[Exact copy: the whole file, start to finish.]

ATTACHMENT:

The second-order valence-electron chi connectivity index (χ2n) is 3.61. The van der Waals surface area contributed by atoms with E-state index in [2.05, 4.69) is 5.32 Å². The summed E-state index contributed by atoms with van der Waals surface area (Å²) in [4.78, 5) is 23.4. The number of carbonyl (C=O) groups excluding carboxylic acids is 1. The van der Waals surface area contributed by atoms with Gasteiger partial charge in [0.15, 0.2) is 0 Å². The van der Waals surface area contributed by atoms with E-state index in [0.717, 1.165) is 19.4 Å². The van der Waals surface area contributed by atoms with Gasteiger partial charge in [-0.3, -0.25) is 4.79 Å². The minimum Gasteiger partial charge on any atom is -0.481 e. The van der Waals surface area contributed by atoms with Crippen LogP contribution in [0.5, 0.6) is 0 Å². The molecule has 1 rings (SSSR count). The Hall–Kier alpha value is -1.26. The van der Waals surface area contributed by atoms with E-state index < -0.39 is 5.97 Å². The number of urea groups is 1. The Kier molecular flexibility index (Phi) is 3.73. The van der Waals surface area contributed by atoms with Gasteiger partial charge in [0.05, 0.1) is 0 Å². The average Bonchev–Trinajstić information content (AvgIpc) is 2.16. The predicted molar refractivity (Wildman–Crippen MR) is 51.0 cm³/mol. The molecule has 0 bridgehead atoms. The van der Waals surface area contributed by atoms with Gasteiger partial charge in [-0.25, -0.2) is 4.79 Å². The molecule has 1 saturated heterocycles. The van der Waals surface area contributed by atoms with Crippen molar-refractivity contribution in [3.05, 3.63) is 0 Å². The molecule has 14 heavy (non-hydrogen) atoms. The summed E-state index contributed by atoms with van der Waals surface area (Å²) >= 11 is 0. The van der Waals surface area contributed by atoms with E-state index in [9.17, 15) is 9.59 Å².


The second-order valence-electron chi connectivity index (χ2n) is 3.61. The van der Waals surface area contributed by atoms with E-state index in [2.05, 4.69) is 5.32 Å². The summed E-state index contributed by atoms with van der Waals surface area (Å²) in [4.78, 5) is 23.4. The number of carbonyl (C=O) groups excluding carboxylic acids is 1. The van der Waals surface area contributed by atoms with Gasteiger partial charge in [0.15, 0.2) is 0 Å². The van der Waals surface area contributed by atoms with E-state index in [0.717, 1.165) is 19.4 Å². The van der Waals surface area contributed by atoms with Gasteiger partial charge in [-0.3, -0.25) is 4.79 Å². The minimum Gasteiger partial charge on any atom is -0.481 e. The van der Waals surface area contributed by atoms with Crippen LogP contribution in [0.5, 0.6) is 0 Å². The molecule has 1 rings (SSSR count). The Hall–Kier alpha value is -1.26. The van der Waals surface area contributed by atoms with E-state index < -0.39 is 5.97 Å². The number of urea groups is 1. The Kier molecular flexibility index (Phi) is 3.73. The van der Waals surface area contributed by atoms with Gasteiger partial charge in [0.05, 0.1) is 0 Å². The average Bonchev–Trinajstić information content (AvgIpc) is 2.16. The predicted molar refractivity (Wildman–Crippen MR) is 51.0 cm³/mol. The molecule has 0 bridgehead atoms. The van der Waals surface area contributed by atoms with Gasteiger partial charge in [-0.25, -0.2) is 4.79 Å². The molecule has 1 saturated heterocycles. The van der Waals surface area contributed by atoms with Crippen molar-refractivity contribution in [3.05, 3.63) is 0 Å². The molecule has 14 heavy (non-hydrogen) atoms. The summed E-state index contributed by atoms with van der Waals surface area (Å²) >= 11 is 0. The van der Waals surface area contributed by atoms with E-state index in [9.17, 15) is 9.59 Å².